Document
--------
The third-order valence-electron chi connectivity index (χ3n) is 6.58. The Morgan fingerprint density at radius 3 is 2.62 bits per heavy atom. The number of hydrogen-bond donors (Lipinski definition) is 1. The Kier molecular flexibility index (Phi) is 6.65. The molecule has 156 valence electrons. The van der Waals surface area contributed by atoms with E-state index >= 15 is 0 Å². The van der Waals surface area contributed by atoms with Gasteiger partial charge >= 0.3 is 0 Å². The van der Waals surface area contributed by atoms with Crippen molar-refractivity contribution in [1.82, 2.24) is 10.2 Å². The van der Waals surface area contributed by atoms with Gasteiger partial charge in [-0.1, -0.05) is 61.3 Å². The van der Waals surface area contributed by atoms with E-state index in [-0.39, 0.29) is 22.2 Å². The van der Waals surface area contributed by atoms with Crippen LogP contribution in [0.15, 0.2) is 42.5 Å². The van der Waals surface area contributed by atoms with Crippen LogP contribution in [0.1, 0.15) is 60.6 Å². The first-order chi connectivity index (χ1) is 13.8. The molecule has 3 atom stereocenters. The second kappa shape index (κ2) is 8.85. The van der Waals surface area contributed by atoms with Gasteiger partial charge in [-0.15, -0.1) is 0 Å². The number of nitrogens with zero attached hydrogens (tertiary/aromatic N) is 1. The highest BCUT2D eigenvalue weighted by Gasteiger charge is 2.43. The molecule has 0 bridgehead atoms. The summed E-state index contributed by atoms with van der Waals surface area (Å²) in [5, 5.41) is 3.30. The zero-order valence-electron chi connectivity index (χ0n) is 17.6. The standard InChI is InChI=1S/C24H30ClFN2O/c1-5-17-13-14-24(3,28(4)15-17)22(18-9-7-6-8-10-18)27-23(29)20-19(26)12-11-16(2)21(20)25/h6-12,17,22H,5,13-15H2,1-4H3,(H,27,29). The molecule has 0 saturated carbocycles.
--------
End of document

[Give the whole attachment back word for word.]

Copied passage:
The third-order valence-electron chi connectivity index (χ3n) is 6.58. The Morgan fingerprint density at radius 3 is 2.62 bits per heavy atom. The number of hydrogen-bond donors (Lipinski definition) is 1. The Kier molecular flexibility index (Phi) is 6.65. The molecule has 156 valence electrons. The van der Waals surface area contributed by atoms with E-state index >= 15 is 0 Å². The van der Waals surface area contributed by atoms with Gasteiger partial charge >= 0.3 is 0 Å². The van der Waals surface area contributed by atoms with Crippen molar-refractivity contribution in [1.82, 2.24) is 10.2 Å². The van der Waals surface area contributed by atoms with Gasteiger partial charge in [-0.1, -0.05) is 61.3 Å². The van der Waals surface area contributed by atoms with E-state index in [-0.39, 0.29) is 22.2 Å². The van der Waals surface area contributed by atoms with Crippen LogP contribution in [0.15, 0.2) is 42.5 Å². The van der Waals surface area contributed by atoms with Crippen LogP contribution in [0.1, 0.15) is 60.6 Å². The first-order chi connectivity index (χ1) is 13.8. The molecule has 3 atom stereocenters. The second kappa shape index (κ2) is 8.85. The van der Waals surface area contributed by atoms with Gasteiger partial charge in [-0.15, -0.1) is 0 Å². The number of nitrogens with zero attached hydrogens (tertiary/aromatic N) is 1. The highest BCUT2D eigenvalue weighted by Gasteiger charge is 2.43. The molecule has 0 bridgehead atoms. The summed E-state index contributed by atoms with van der Waals surface area (Å²) in [5, 5.41) is 3.30. The zero-order valence-electron chi connectivity index (χ0n) is 17.6. The standard InChI is InChI=1S/C24H30ClFN2O/c1-5-17-13-14-24(3,28(4)15-17)22(18-9-7-6-8-10-18)27-23(29)20-19(26)12-11-16(2)21(20)25/h6-12,17,22H,5,13-15H2,1-4H3,(H,27,29). The molecule has 0 saturated carbocycles.